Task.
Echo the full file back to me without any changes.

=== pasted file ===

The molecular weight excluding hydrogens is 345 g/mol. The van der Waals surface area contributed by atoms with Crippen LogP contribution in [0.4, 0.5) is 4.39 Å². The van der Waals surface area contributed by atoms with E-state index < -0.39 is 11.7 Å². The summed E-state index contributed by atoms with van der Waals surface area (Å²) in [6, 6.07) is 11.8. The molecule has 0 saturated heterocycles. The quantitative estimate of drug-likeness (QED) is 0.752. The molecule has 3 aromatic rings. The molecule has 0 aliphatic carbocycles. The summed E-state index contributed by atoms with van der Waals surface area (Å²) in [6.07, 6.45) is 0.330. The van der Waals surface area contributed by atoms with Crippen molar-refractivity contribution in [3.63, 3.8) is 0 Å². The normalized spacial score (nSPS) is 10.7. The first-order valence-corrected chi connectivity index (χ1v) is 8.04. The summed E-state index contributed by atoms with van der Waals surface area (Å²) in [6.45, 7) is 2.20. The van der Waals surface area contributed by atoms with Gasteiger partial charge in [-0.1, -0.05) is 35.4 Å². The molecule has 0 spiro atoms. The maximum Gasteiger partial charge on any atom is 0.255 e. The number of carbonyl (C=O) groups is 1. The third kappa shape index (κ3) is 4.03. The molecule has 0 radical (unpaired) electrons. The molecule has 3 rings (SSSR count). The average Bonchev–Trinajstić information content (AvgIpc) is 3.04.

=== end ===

The molecular weight excluding hydrogens is 345 g/mol. The van der Waals surface area contributed by atoms with Crippen LogP contribution in [0.4, 0.5) is 4.39 Å². The van der Waals surface area contributed by atoms with E-state index < -0.39 is 11.7 Å². The summed E-state index contributed by atoms with van der Waals surface area (Å²) in [6, 6.07) is 11.8. The molecule has 0 saturated heterocycles. The quantitative estimate of drug-likeness (QED) is 0.752. The molecule has 3 aromatic rings. The molecule has 0 aliphatic carbocycles. The summed E-state index contributed by atoms with van der Waals surface area (Å²) in [6.07, 6.45) is 0.330. The van der Waals surface area contributed by atoms with Crippen molar-refractivity contribution in [3.63, 3.8) is 0 Å². The normalized spacial score (nSPS) is 10.7. The first-order valence-corrected chi connectivity index (χ1v) is 8.04. The summed E-state index contributed by atoms with van der Waals surface area (Å²) in [6.45, 7) is 2.20. The van der Waals surface area contributed by atoms with Gasteiger partial charge in [-0.1, -0.05) is 35.4 Å². The molecule has 0 spiro atoms. The maximum Gasteiger partial charge on any atom is 0.255 e. The number of carbonyl (C=O) groups is 1. The third kappa shape index (κ3) is 4.03. The molecule has 0 radical (unpaired) electrons. The molecule has 3 rings (SSSR count). The average Bonchev–Trinajstić information content (AvgIpc) is 3.04.